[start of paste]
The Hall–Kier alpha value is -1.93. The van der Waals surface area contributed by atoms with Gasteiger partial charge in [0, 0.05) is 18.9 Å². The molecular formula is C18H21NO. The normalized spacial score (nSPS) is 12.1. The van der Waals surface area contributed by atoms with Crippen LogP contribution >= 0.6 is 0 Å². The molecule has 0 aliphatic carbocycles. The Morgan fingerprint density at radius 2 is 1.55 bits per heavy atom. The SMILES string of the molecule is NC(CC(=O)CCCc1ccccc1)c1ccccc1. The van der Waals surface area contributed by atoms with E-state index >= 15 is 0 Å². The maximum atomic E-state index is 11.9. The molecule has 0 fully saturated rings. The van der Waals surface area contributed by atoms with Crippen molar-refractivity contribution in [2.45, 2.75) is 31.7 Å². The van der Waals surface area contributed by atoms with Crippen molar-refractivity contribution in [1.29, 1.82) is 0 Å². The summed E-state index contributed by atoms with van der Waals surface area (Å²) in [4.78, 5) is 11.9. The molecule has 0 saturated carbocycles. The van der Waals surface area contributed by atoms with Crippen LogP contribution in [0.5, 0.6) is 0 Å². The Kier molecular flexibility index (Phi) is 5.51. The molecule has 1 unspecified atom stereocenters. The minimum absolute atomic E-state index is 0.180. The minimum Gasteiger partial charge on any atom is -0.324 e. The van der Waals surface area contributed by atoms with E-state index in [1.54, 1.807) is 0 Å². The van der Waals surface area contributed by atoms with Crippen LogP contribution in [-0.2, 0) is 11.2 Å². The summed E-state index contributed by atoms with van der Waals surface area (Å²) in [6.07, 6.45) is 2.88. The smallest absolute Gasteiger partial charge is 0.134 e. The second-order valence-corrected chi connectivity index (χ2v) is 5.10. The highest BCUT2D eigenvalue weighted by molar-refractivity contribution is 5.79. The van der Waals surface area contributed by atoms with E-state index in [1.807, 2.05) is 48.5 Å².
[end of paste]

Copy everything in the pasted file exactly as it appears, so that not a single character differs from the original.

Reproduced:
The Hall–Kier alpha value is -1.93. The van der Waals surface area contributed by atoms with Gasteiger partial charge in [0, 0.05) is 18.9 Å². The molecular formula is C18H21NO. The normalized spacial score (nSPS) is 12.1. The van der Waals surface area contributed by atoms with Crippen LogP contribution >= 0.6 is 0 Å². The molecule has 0 aliphatic carbocycles. The Morgan fingerprint density at radius 2 is 1.55 bits per heavy atom. The SMILES string of the molecule is NC(CC(=O)CCCc1ccccc1)c1ccccc1. The van der Waals surface area contributed by atoms with E-state index >= 15 is 0 Å². The maximum atomic E-state index is 11.9. The molecule has 0 fully saturated rings. The van der Waals surface area contributed by atoms with Crippen molar-refractivity contribution in [2.45, 2.75) is 31.7 Å². The van der Waals surface area contributed by atoms with Crippen molar-refractivity contribution in [1.29, 1.82) is 0 Å². The summed E-state index contributed by atoms with van der Waals surface area (Å²) in [4.78, 5) is 11.9. The molecule has 0 saturated carbocycles. The van der Waals surface area contributed by atoms with Crippen LogP contribution in [0.5, 0.6) is 0 Å². The Kier molecular flexibility index (Phi) is 5.51. The molecule has 1 unspecified atom stereocenters. The minimum absolute atomic E-state index is 0.180. The minimum Gasteiger partial charge on any atom is -0.324 e. The van der Waals surface area contributed by atoms with E-state index in [1.54, 1.807) is 0 Å². The van der Waals surface area contributed by atoms with Crippen LogP contribution in [-0.2, 0) is 11.2 Å². The summed E-state index contributed by atoms with van der Waals surface area (Å²) in [6.07, 6.45) is 2.88. The smallest absolute Gasteiger partial charge is 0.134 e. The second-order valence-corrected chi connectivity index (χ2v) is 5.10. The highest BCUT2D eigenvalue weighted by molar-refractivity contribution is 5.79. The van der Waals surface area contributed by atoms with E-state index in [1.807, 2.05) is 48.5 Å².